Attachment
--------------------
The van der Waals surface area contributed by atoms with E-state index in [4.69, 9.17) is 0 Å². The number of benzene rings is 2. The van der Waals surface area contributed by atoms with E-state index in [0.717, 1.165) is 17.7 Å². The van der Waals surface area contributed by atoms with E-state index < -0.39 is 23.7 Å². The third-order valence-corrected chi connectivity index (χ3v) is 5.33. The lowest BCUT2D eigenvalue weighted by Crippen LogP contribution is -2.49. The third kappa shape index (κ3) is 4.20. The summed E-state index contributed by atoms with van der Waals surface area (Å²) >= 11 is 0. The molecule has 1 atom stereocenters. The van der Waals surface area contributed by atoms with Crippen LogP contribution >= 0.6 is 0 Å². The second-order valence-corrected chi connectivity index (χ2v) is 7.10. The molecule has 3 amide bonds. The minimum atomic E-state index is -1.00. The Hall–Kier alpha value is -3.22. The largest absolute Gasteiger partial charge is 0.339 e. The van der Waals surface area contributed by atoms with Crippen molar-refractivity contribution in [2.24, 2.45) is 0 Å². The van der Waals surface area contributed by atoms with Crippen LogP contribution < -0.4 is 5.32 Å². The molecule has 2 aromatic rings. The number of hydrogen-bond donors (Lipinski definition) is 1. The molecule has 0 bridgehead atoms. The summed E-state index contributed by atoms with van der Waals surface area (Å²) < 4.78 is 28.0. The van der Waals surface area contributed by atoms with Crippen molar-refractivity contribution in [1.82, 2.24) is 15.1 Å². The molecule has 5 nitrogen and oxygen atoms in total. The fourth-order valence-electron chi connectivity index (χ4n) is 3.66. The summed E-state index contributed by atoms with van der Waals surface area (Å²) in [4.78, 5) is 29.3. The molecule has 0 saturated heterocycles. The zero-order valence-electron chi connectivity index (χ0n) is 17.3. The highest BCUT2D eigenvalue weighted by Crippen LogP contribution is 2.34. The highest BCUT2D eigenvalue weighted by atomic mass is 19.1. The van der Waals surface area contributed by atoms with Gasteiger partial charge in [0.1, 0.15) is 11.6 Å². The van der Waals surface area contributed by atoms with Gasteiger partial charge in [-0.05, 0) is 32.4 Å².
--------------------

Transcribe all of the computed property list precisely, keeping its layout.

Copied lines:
The van der Waals surface area contributed by atoms with E-state index in [4.69, 9.17) is 0 Å². The number of benzene rings is 2. The van der Waals surface area contributed by atoms with E-state index in [0.717, 1.165) is 17.7 Å². The van der Waals surface area contributed by atoms with E-state index < -0.39 is 23.7 Å². The third-order valence-corrected chi connectivity index (χ3v) is 5.33. The lowest BCUT2D eigenvalue weighted by Crippen LogP contribution is -2.49. The third kappa shape index (κ3) is 4.20. The summed E-state index contributed by atoms with van der Waals surface area (Å²) >= 11 is 0. The molecule has 1 atom stereocenters. The van der Waals surface area contributed by atoms with Crippen LogP contribution >= 0.6 is 0 Å². The second-order valence-corrected chi connectivity index (χ2v) is 7.10. The molecule has 3 amide bonds. The minimum atomic E-state index is -1.00. The Hall–Kier alpha value is -3.22. The largest absolute Gasteiger partial charge is 0.339 e. The van der Waals surface area contributed by atoms with Crippen molar-refractivity contribution in [2.24, 2.45) is 0 Å². The van der Waals surface area contributed by atoms with Crippen LogP contribution < -0.4 is 5.32 Å². The molecule has 2 aromatic rings. The number of hydrogen-bond donors (Lipinski definition) is 1. The molecule has 0 bridgehead atoms. The summed E-state index contributed by atoms with van der Waals surface area (Å²) < 4.78 is 28.0. The van der Waals surface area contributed by atoms with Crippen molar-refractivity contribution in [1.82, 2.24) is 15.1 Å². The molecule has 5 nitrogen and oxygen atoms in total. The fourth-order valence-electron chi connectivity index (χ4n) is 3.66. The summed E-state index contributed by atoms with van der Waals surface area (Å²) in [4.78, 5) is 29.3. The molecule has 0 saturated heterocycles. The zero-order valence-electron chi connectivity index (χ0n) is 17.3. The highest BCUT2D eigenvalue weighted by Crippen LogP contribution is 2.34. The highest BCUT2D eigenvalue weighted by atomic mass is 19.1. The van der Waals surface area contributed by atoms with Gasteiger partial charge in [0.1, 0.15) is 11.6 Å². The van der Waals surface area contributed by atoms with Gasteiger partial charge in [-0.05, 0) is 32.4 Å².